Here are some of the best sources of fat to help you reach your weight goal.
1. Fish. Fish such as salmon, albacore tuna, herring, mackerel, and sardines contain beneficial amounts of omega-3 fatty acids. Most experts agree that eating two servings of fatty fish per week is safe for people who are worried about mercury or other toxins. (Pregnant women should consult with their doctors about consuming fish.) If you don’t like fish, a quality supplement such as Core Omega-3™ will give you the benefits without the taste.
2. Olive oil. Heart-healthy oils such as olive, canola, and peanut are excellent sources of fat for dieters. They have also been shown to lower bad cholesterol and reduce the risk of heart disease. Use them sparingly when sautéing, or drizzle them over your favorite salad vegetables with a little vinegar and herbs to maximize the absorption of nutrients. Moderation is important: You really only need about a teaspoon of oil to get all its benefits. Using more will add significant calories.
3. Avocados. Eat a spinach and carrot salad with a little avocado, and you’ll not only get a dose of good fat, but you’ll also absorb more phytonutrients like lutein and beta-carotene. Scientists at Ohio State University in Columbus found that more antioxidants were absorbed when people ate a salad containing avocados than when they ate a salad without this tasty fruit. One-quarter of an avocado will add flavor with about 75 calories.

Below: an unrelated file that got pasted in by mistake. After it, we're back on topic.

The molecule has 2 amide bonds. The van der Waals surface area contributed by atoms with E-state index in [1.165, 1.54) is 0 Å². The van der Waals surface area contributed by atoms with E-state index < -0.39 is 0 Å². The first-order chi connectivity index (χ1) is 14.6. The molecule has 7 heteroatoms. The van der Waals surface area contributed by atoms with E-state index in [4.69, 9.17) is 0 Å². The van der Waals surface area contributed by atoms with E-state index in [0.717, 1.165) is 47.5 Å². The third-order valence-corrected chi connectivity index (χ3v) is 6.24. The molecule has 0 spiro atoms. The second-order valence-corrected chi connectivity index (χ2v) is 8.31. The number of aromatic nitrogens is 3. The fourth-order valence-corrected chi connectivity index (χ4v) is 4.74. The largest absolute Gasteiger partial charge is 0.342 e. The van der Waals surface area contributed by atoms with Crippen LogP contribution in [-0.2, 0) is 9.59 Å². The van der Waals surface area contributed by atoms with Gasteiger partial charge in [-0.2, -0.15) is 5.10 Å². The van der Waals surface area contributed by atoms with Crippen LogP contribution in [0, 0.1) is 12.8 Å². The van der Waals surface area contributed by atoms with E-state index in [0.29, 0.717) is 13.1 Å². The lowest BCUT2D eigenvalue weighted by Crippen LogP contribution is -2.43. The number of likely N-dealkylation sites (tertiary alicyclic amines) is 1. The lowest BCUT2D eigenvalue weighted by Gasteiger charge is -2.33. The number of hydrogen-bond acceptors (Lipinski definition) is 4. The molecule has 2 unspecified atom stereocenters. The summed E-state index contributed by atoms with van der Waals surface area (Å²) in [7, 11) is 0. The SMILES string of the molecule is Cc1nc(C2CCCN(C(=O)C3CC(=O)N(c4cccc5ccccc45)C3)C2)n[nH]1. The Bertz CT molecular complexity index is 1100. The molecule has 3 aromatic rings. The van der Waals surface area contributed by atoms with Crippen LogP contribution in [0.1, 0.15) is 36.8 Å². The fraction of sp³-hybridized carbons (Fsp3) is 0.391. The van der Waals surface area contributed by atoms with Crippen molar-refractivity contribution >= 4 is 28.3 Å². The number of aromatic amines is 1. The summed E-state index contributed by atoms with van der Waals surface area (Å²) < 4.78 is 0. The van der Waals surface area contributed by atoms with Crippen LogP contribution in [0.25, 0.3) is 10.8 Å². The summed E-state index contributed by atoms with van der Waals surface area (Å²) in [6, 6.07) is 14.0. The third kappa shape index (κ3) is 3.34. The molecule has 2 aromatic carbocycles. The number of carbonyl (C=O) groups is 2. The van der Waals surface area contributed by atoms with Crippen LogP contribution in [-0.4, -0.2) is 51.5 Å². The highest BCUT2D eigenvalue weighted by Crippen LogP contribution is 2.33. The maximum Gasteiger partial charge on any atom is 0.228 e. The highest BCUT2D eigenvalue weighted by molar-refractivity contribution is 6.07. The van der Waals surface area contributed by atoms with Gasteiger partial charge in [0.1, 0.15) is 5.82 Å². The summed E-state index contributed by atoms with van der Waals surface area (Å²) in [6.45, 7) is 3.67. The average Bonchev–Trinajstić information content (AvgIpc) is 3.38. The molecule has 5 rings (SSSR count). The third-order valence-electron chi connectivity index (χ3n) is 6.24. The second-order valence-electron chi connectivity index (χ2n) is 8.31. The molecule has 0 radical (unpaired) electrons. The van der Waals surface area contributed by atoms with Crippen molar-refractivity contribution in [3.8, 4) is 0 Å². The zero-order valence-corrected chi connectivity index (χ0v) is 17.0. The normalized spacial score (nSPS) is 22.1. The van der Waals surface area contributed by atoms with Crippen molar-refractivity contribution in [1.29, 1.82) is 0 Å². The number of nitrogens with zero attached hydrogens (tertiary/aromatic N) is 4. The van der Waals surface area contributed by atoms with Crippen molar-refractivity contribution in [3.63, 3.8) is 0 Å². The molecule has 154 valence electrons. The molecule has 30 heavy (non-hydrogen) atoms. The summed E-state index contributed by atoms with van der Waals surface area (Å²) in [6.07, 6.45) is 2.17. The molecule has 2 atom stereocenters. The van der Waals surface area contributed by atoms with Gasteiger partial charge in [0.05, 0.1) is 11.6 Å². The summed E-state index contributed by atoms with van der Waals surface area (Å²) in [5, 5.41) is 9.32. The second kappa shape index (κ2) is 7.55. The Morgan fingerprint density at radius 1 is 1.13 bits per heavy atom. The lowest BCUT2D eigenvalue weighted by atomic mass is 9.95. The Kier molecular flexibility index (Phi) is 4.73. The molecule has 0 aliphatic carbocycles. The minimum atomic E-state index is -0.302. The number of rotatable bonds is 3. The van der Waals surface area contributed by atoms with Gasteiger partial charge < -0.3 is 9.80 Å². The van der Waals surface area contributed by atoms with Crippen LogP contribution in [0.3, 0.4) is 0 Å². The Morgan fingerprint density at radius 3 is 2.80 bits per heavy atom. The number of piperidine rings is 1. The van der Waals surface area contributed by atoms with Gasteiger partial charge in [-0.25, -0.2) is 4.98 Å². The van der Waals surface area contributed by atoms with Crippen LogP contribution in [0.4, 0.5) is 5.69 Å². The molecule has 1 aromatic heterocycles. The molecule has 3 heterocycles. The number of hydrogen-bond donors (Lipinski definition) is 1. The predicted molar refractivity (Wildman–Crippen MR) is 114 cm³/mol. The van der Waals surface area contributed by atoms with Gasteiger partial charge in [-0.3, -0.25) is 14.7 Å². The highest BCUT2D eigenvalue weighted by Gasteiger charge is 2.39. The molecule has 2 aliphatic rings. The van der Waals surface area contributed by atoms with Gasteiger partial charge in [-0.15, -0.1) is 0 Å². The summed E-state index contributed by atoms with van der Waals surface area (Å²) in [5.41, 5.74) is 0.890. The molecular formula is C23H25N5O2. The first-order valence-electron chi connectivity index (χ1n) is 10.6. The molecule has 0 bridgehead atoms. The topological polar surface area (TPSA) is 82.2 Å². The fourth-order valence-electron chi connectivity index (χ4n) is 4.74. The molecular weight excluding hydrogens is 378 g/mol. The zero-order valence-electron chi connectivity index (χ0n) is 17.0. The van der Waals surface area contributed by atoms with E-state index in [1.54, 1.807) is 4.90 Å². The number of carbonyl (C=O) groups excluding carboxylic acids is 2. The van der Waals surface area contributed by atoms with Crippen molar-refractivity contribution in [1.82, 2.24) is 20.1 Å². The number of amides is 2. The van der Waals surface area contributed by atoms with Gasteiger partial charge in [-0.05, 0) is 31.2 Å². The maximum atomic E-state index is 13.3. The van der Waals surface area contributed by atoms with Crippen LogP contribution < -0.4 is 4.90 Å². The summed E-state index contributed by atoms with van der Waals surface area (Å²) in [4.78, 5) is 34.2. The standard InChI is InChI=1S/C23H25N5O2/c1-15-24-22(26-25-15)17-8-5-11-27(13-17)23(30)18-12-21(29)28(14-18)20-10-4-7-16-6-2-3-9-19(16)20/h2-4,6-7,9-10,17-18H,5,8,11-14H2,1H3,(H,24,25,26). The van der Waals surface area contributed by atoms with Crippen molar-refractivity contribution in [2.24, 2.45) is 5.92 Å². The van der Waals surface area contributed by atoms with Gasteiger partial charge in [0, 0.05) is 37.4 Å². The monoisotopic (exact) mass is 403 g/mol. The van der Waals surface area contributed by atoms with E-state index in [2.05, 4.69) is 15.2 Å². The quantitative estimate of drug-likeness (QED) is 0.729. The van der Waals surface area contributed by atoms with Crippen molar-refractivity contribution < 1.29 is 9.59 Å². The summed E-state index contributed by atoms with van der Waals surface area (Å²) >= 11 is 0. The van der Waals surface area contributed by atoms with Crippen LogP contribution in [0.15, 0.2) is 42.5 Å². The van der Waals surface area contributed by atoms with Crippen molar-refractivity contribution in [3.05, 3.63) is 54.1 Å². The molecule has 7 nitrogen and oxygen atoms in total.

4. Nuts. Almonds, walnuts, pecans, and peanuts are powerhouses of good nutrition—full of antioxidants, minerals, and monounsaturated fat. The Nurses Health Study, where more than 86,000 nurses were followed for 14 years, found that those who ate nuts regularly (about an ounce per day) tended to weigh less than those who didn’t. The protein, fat, and fiber make nuts more filling, which helps dieters stay on track.
There’s an added psychological bonus to eating nuts: Because they’re rich and satisfying, you probably won’t feel like you’re on a diet.
5. Flaxseeds. Packing a wallop of fat, protein, and fiber, flaxseeds are a delicious and healthful addition to any diet. You can grind them up and add them to oatmeal, yogurt, salads, or vegetables, or pretty much anywhere you want a nutty crunch. They’re a plant source of omega-3 fatty acids, making them a good choice for vegetarians or people who don’t like fish. Ground flaxseeds also have 3 grams of fiber per tablespoon that will help slow digestion and keep your blood sugar stable.
Making room for fat––Fat might be considered a health food, but that’s not a cue to overindulge. At 9 calories per gram, fat is a more concentrated energy source than protein and carbohydrates (each has 4 calories per gram). You need to be mindful of your overall caloric intake if you want to eat more fat and lose weight. But you’ll probably find it a bit easier to manage your calories when you feel full and satisfied after eating the right kinds of fat.